The installation of solar panels on the roof of Uniting Ballarat's Wendouree Op Shop will help divert money spent on power to impactful community programs.
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State government, Ballarat Renewable Energy and Zero Emissions and Eureka Orienteers funded the installation of 10kW of solar PV panels on the roof of the op shop on Howitt Street.
The project will produce 40kWh per year, resulting in operational savings of around $3200 that will be used for Uniting Ballarat's programs Lifeline Ballarat, BreezeWay Meals and Meals for Change.
Uniting Ballarat executive officer Annette Kelly-Egerton said every dollar saved on operating the store would be directed to the community.
"We want to reduce our environmental footprint too," she said.
"Opportunity shops are about reducing environmental impact through recycling goods."
The state government, through its Renewable Communities Program, provided a $7,728 grant to BREAZE for the installation of the solar panels.
It is to reduce power bills so they can operate more effectively and use the money for other community programs.- Paul Duggan, BREAZE president
These funds were supplemented by a $1000 donation from the Eureka Orienteers from their 2018 aMAZEing event and just over $1,400 from BREAZE's Social Solar Program.
The program has been running for four years, using community donations to buy renewable power for disadvantaged groups and not-for-profit organisations.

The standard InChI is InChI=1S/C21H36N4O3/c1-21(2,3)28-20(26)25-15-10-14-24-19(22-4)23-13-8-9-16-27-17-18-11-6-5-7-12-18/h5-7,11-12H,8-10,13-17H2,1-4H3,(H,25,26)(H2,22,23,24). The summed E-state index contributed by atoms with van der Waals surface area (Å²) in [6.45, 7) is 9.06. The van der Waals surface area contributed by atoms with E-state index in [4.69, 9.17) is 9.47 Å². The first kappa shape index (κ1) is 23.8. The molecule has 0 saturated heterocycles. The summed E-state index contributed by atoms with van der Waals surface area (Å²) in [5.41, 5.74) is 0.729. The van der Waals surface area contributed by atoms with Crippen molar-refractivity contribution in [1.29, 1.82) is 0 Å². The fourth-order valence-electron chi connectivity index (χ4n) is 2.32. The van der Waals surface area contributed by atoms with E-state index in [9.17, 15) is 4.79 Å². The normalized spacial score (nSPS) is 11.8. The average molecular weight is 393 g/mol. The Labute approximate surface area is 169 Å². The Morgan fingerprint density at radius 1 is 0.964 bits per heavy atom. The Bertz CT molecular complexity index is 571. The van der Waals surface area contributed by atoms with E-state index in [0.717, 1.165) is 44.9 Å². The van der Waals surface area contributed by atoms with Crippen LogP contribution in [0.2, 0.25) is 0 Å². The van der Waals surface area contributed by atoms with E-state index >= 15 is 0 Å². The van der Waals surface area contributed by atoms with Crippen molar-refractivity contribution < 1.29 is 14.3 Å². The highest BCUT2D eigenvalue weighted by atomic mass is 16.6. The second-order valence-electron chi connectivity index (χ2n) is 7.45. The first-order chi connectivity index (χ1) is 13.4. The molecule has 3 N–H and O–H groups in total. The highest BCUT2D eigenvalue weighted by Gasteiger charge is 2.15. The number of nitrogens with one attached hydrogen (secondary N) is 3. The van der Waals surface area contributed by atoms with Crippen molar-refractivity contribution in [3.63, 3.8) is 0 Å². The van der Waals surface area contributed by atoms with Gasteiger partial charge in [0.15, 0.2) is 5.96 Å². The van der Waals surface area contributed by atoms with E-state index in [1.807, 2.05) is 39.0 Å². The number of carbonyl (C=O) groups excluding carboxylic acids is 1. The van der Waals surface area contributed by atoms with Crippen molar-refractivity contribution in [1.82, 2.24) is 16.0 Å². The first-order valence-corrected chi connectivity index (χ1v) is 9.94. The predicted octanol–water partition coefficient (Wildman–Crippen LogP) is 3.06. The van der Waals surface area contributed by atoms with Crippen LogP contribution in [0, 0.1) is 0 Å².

Marketing program One Dollar for One Watt has raised more than $18,000 from the public and distributed almost $21,000 to assist with the installation of 35 kW of solar panels over nine properties.
Previous Social Solar projects include solar installation on Uniting social housing units in Ballarat, Ararat and Horsham, McCallum Disability Services and Ballarat Regional Industries buildings.
BREAZE president Paul Duggan said the Social Solar program was designed to empower community to save money and make environmental change.
"There are several impacts across the board; it is for the environment by removing coal power from the system, it is for adaption so local communities can still operate in the extreme weather conditions we are heading towards, and it is to reduce power bills so they can operate more effectively and use the money for other community programs," he said.
Uniting Ballarat social enterprise co-ordinator Jamie Cameron said sales at Uniting's op shops were increasing with more people responding to the up-cycling trend.
"A lot of people realise there are a lot of things going to land fill and we are finding a lot of people up-cycling," he said.
"We try to do that ourselves at the shops with different social enterprise models where old pallets are turned into furniture to sell and manchester that can't be sold is being turned into shopping bags.
"Some of the ideas the customers come up with are amazing. Old dining chairs turned into garden ornaments. All three shops have been really busy and sales keep increasing."
Eureka Orienteers will run another fundraising event for Social Solar on December 7 for the twelfth annual aMAZEing Ballarat. Teams can get together for the part treasure-hunt, part physical race and enter at https://www.eurekaorienteers.asn.au/events/.
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